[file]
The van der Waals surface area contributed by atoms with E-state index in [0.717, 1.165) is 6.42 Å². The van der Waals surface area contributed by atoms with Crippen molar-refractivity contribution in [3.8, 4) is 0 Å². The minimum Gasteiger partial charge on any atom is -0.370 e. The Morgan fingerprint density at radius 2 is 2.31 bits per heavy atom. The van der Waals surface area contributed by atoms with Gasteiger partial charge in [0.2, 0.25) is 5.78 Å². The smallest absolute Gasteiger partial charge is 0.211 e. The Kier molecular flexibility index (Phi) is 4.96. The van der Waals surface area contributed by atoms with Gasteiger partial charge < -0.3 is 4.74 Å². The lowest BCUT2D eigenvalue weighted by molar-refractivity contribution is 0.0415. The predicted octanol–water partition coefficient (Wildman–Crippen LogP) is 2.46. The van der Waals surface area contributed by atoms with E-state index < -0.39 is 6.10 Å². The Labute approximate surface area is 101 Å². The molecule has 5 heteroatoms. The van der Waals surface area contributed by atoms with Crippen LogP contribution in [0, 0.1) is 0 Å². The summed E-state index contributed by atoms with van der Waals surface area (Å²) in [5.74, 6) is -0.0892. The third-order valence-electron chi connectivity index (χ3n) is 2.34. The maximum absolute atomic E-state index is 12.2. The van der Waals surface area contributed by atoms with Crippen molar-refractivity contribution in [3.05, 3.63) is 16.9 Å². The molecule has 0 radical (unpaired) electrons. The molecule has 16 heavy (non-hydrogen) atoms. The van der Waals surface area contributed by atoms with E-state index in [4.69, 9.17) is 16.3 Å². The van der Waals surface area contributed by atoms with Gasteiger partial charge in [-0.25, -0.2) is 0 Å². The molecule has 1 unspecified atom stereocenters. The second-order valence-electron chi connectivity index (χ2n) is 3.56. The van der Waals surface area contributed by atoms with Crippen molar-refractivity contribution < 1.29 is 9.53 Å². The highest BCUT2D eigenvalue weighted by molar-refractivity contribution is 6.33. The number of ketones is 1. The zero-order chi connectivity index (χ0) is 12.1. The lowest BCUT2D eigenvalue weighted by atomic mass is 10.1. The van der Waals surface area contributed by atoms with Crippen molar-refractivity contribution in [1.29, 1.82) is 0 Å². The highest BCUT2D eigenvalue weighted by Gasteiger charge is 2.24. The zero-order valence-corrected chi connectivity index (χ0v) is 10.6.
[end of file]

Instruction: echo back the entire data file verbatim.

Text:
The van der Waals surface area contributed by atoms with E-state index in [0.717, 1.165) is 6.42 Å². The van der Waals surface area contributed by atoms with Crippen molar-refractivity contribution in [3.8, 4) is 0 Å². The minimum Gasteiger partial charge on any atom is -0.370 e. The Morgan fingerprint density at radius 2 is 2.31 bits per heavy atom. The van der Waals surface area contributed by atoms with Gasteiger partial charge in [0.2, 0.25) is 5.78 Å². The smallest absolute Gasteiger partial charge is 0.211 e. The Kier molecular flexibility index (Phi) is 4.96. The van der Waals surface area contributed by atoms with Gasteiger partial charge < -0.3 is 4.74 Å². The lowest BCUT2D eigenvalue weighted by molar-refractivity contribution is 0.0415. The predicted octanol–water partition coefficient (Wildman–Crippen LogP) is 2.46. The van der Waals surface area contributed by atoms with E-state index < -0.39 is 6.10 Å². The Labute approximate surface area is 101 Å². The molecule has 5 heteroatoms. The van der Waals surface area contributed by atoms with Crippen LogP contribution in [0, 0.1) is 0 Å². The summed E-state index contributed by atoms with van der Waals surface area (Å²) in [5.74, 6) is -0.0892. The third-order valence-electron chi connectivity index (χ3n) is 2.34. The maximum absolute atomic E-state index is 12.2. The van der Waals surface area contributed by atoms with Crippen molar-refractivity contribution in [3.05, 3.63) is 16.9 Å². The molecule has 0 radical (unpaired) electrons. The molecule has 16 heavy (non-hydrogen) atoms. The van der Waals surface area contributed by atoms with E-state index in [4.69, 9.17) is 16.3 Å². The van der Waals surface area contributed by atoms with Gasteiger partial charge in [-0.25, -0.2) is 0 Å². The molecule has 1 unspecified atom stereocenters. The second-order valence-electron chi connectivity index (χ2n) is 3.56. The van der Waals surface area contributed by atoms with Crippen molar-refractivity contribution < 1.29 is 9.53 Å². The highest BCUT2D eigenvalue weighted by molar-refractivity contribution is 6.33. The number of ketones is 1. The zero-order chi connectivity index (χ0) is 12.1. The lowest BCUT2D eigenvalue weighted by atomic mass is 10.1. The van der Waals surface area contributed by atoms with Crippen molar-refractivity contribution in [1.29, 1.82) is 0 Å². The highest BCUT2D eigenvalue weighted by Gasteiger charge is 2.24. The zero-order valence-corrected chi connectivity index (χ0v) is 10.6.